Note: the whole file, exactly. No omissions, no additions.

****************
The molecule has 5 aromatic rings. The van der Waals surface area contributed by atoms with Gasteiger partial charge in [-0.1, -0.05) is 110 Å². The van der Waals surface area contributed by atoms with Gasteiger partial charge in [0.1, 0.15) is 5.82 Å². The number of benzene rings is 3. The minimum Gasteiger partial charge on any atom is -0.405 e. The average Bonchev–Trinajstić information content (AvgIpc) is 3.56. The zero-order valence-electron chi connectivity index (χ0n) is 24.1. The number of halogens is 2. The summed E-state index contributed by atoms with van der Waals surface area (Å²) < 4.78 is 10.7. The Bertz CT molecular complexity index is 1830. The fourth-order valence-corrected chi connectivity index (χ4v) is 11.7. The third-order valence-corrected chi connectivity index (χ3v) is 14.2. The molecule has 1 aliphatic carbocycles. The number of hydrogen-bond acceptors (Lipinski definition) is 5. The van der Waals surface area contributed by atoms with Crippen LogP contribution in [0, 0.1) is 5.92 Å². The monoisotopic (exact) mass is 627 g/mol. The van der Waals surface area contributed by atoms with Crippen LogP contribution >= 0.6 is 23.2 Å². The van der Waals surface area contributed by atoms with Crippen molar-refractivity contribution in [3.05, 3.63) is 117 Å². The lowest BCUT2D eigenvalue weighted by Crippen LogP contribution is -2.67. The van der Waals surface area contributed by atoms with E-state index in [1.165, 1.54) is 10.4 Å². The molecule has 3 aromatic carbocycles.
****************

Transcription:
The molecule has 5 aromatic rings. The van der Waals surface area contributed by atoms with Gasteiger partial charge in [-0.1, -0.05) is 110 Å². The van der Waals surface area contributed by atoms with Gasteiger partial charge in [0.1, 0.15) is 5.82 Å². The number of benzene rings is 3. The minimum Gasteiger partial charge on any atom is -0.405 e. The average Bonchev–Trinajstić information content (AvgIpc) is 3.56. The zero-order valence-electron chi connectivity index (χ0n) is 24.1. The number of halogens is 2. The summed E-state index contributed by atoms with van der Waals surface area (Å²) < 4.78 is 10.7. The Bertz CT molecular complexity index is 1830. The fourth-order valence-corrected chi connectivity index (χ4v) is 11.7. The third-order valence-corrected chi connectivity index (χ3v) is 14.2. The molecule has 1 aliphatic carbocycles. The number of hydrogen-bond acceptors (Lipinski definition) is 5. The van der Waals surface area contributed by atoms with Crippen LogP contribution in [0, 0.1) is 5.92 Å². The monoisotopic (exact) mass is 627 g/mol. The van der Waals surface area contributed by atoms with Crippen LogP contribution >= 0.6 is 23.2 Å². The van der Waals surface area contributed by atoms with Crippen molar-refractivity contribution in [3.05, 3.63) is 117 Å². The lowest BCUT2D eigenvalue weighted by Crippen LogP contribution is -2.67. The van der Waals surface area contributed by atoms with E-state index in [1.165, 1.54) is 10.4 Å². The molecule has 3 aromatic carbocycles.